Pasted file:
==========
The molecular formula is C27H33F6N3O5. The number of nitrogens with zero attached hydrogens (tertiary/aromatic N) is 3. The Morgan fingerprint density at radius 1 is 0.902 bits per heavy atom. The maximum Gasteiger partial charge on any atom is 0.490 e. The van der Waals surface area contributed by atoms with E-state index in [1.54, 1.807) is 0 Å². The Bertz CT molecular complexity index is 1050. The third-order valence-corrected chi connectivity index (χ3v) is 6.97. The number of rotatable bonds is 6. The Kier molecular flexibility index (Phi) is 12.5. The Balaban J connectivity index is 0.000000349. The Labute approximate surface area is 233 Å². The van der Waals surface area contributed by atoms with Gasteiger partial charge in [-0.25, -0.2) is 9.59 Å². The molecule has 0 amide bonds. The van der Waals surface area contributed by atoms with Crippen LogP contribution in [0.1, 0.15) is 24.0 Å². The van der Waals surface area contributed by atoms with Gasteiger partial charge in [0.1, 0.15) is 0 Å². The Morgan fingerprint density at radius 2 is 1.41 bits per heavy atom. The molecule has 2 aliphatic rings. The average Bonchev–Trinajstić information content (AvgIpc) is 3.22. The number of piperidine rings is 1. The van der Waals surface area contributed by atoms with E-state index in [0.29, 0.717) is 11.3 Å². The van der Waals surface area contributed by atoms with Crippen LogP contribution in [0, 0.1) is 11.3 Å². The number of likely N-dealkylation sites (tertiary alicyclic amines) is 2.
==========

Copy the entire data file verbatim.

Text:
The molecular formula is C27H33F6N3O5. The number of nitrogens with zero attached hydrogens (tertiary/aromatic N) is 3. The Morgan fingerprint density at radius 1 is 0.902 bits per heavy atom. The maximum Gasteiger partial charge on any atom is 0.490 e. The van der Waals surface area contributed by atoms with E-state index in [1.54, 1.807) is 0 Å². The Bertz CT molecular complexity index is 1050. The third-order valence-corrected chi connectivity index (χ3v) is 6.97. The number of rotatable bonds is 6. The Kier molecular flexibility index (Phi) is 12.5. The Balaban J connectivity index is 0.000000349. The Labute approximate surface area is 233 Å². The van der Waals surface area contributed by atoms with Gasteiger partial charge in [-0.25, -0.2) is 9.59 Å². The molecule has 0 amide bonds. The van der Waals surface area contributed by atoms with Crippen LogP contribution in [0.1, 0.15) is 24.0 Å². The van der Waals surface area contributed by atoms with Gasteiger partial charge in [0.1, 0.15) is 0 Å². The Morgan fingerprint density at radius 2 is 1.41 bits per heavy atom. The molecule has 2 aliphatic rings. The average Bonchev–Trinajstić information content (AvgIpc) is 3.22. The number of piperidine rings is 1. The van der Waals surface area contributed by atoms with E-state index in [0.29, 0.717) is 11.3 Å². The van der Waals surface area contributed by atoms with Crippen LogP contribution in [0, 0.1) is 11.3 Å². The number of likely N-dealkylation sites (tertiary alicyclic amines) is 2.